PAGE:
However, I am grateful that supply in my area seems to be pretty busy. I also like having more time and energy to spend with family and friends outside of work than I had when I was on contract. Mind you, I'd better get used to it as I'm finding it virtually impossible to get shortlisted for longer term posts as I'm now on M5! It sounds as if you are an NQT, fingers crossed you get something soon in a nice friendly school.

  5. Mrs-Pip

    Mrs-Pip New commenter

    Take advice from someone who has been on supply for 100 years...work colleagues are NOT your friends.
  6. bigpig

    bigpig New commenter

    True - Do you not have friends outside of school? I have found that I only keep in touch with a random couple of people I met through working in a school, once you have left unless you have something in common that keeps you meeting up, you will be forgotten about. Friends who have nothing to do with work are usually better and last longer.
    Sometimes you will get ignored in a staffroom, when on a days work I always make an effort to go into the staffroom for my lunch. If I then get ignored I may sit there for a bit or go back to class, but this has only happened once. Going into the staffroom gets you noticed (slightly) and if you try chatt to the other staff they will hopefully welcome you back next time. I went back to a school I'd not been to for nearly a year the other day and lots of the staff said 'oh we've not seen you for ages, how are you?'.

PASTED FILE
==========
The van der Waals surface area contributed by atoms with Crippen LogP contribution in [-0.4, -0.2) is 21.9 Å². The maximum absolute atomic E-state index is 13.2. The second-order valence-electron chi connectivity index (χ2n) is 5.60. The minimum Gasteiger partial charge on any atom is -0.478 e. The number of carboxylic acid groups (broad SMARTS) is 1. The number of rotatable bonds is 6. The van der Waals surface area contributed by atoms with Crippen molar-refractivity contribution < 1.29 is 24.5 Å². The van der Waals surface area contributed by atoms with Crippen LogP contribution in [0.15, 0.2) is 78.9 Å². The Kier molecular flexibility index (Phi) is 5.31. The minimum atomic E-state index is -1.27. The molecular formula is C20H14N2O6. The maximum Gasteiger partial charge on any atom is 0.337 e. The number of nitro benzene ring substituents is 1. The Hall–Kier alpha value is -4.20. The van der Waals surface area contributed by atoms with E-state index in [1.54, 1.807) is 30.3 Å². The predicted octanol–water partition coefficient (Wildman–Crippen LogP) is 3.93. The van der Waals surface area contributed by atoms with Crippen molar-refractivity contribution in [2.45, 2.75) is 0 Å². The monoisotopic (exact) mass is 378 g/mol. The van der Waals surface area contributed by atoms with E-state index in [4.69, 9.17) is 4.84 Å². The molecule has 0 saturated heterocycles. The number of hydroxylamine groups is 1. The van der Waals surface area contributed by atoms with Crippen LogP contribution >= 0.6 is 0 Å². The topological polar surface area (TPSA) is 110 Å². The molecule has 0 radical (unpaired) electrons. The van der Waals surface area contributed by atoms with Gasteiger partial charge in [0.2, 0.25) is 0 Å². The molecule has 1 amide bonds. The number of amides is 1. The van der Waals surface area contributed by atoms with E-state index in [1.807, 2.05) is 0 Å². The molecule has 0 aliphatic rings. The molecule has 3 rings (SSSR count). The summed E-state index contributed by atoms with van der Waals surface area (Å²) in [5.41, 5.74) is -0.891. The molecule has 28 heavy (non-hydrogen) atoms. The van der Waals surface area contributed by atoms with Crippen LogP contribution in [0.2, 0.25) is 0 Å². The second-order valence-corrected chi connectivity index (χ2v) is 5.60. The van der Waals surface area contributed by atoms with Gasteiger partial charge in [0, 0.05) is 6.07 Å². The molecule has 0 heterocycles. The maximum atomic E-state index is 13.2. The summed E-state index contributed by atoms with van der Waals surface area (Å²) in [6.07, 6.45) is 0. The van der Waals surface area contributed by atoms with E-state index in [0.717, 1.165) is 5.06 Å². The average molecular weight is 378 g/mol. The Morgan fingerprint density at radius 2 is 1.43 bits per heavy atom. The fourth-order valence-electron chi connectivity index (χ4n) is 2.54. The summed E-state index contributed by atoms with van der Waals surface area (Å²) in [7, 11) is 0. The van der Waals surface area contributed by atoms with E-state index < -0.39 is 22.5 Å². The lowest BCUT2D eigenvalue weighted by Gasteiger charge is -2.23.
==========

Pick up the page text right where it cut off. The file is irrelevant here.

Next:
If you do get a staffroom where you get ignored, then you don't have to go back there. Get to the end of the day, go home and think 'I'm glad I don't work there'
  7. historygrump

    historygrump Star commenter Forum guide

    It is down to the ethos of the school, I have been to schools in which the HT shakes your hand and addresses you by your name and tells you to make yourself a drink or in one primary the TA makes you a drink at break time or the staff in the staffroom speak to you. But I have been to many where they don't speak to you, totally ignore your presence and in secondary schools you find that there are cliques within the staffroom to the extent that many teachers keep within their own departmental staffrooms due to this.